Free speech has become another casualty of the Russian invasion of Ukraine. In order to combat public isolation, Russia has banned journalists from calling its actions in Ukraine a ‘war’ or an ‘invasion’. On March 4, 2022 President Putin signed a law making the spread of what the government would classify as false information about the armed forces illegal. Journalists caught doing so could be jailed for up to 15 years. The move prompted several international media outlets to pull out of Russia in order to avoid having their journalists prosecuted and jailed.
There has also been a host of criticism of the West’s double standards in its handling of refugees and in reporting on the war. The EU’s quick humanitarian response to the refugees fleeing Ukraine has drawn calls of unequal responses. Contrast those of a European background fleeing war and being welcomed with open arms to Middle Eastern and North African refugees, many of which have spent years, if not decades, attempting to seek asylum in Europe.
Certain media coverage of the ongoing crisis has also come under scrutiny for the use of offensive and racist language.
Photo taken from: Reuters / Mahmoud Hassano
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Comments made by Western journalists have been widely circulated in media, for example, CBS News’ Charlie D’Agata stated last week that “ Ukraine isn’t a place, with all due respect, like Iraq or Afghanistan… This is a relatively civilized, relatively European – I have to choose those words carefully, too – city, one where you wouldn’t expect that, or hope that it’s going to happen”.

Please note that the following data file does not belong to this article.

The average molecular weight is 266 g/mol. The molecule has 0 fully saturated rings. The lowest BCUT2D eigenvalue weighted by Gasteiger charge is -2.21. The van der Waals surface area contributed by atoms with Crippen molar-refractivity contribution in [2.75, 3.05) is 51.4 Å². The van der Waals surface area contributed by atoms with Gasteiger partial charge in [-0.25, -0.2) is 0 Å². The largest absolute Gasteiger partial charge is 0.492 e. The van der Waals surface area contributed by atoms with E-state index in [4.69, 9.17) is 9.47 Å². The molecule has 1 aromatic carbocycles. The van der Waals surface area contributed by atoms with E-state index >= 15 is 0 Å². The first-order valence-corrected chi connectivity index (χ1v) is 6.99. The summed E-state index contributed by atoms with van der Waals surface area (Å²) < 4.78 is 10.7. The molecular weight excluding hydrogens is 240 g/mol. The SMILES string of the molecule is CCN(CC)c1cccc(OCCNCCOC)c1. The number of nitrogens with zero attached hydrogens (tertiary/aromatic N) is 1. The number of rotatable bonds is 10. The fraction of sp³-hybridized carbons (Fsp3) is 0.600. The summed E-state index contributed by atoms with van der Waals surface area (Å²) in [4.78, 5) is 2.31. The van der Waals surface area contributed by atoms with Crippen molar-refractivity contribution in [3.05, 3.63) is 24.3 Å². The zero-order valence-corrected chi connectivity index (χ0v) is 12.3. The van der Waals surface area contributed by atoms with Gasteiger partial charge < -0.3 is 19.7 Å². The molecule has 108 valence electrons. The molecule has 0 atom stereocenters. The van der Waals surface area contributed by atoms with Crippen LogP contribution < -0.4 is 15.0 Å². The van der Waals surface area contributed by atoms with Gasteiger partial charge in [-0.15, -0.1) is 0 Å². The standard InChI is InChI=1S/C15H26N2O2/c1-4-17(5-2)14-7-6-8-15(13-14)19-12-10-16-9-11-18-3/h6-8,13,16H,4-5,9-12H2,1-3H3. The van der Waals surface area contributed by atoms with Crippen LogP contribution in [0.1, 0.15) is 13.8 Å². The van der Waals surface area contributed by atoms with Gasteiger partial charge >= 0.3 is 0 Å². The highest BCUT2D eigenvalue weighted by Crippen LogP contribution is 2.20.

There have also been reports of minorities in Ukraine experiencing racist treatment by Ukrainian security and border officials. African and Asian students in Ukraine had reportedly been denied access to escape routes alongside Ukrainians fleeing the Russian onslaught. “Only Ukrainians. That’s all. If you are Black, you should walk”, were the words reportedly told to one African student attempting to get on a bus to across the border into Poland.
On Wednesday March 9, 2021 Russian airstrikes hit three hospitals including a maternity hospital. The strikes were carried out to destroy so- called chemical weapons labs. On the same day, the power supply to the Chernobyl nuclear power plant was cut. Ukrainian authorities have said the invading Russian forces were to blame for the blackout at the site and warned it could lead to nuclear discharge.
While the war has created a massive problem for the citizens of Ukraine and neighboring European states, but it has also taken a massive toll on Russia and will probably frustrate Russian officials who may not have foreseen the extent of the consequences of their actions. A lagging and demoralized army, along with a squeezed and battered economy, may anger Putin into escalating the war in dangerous ways.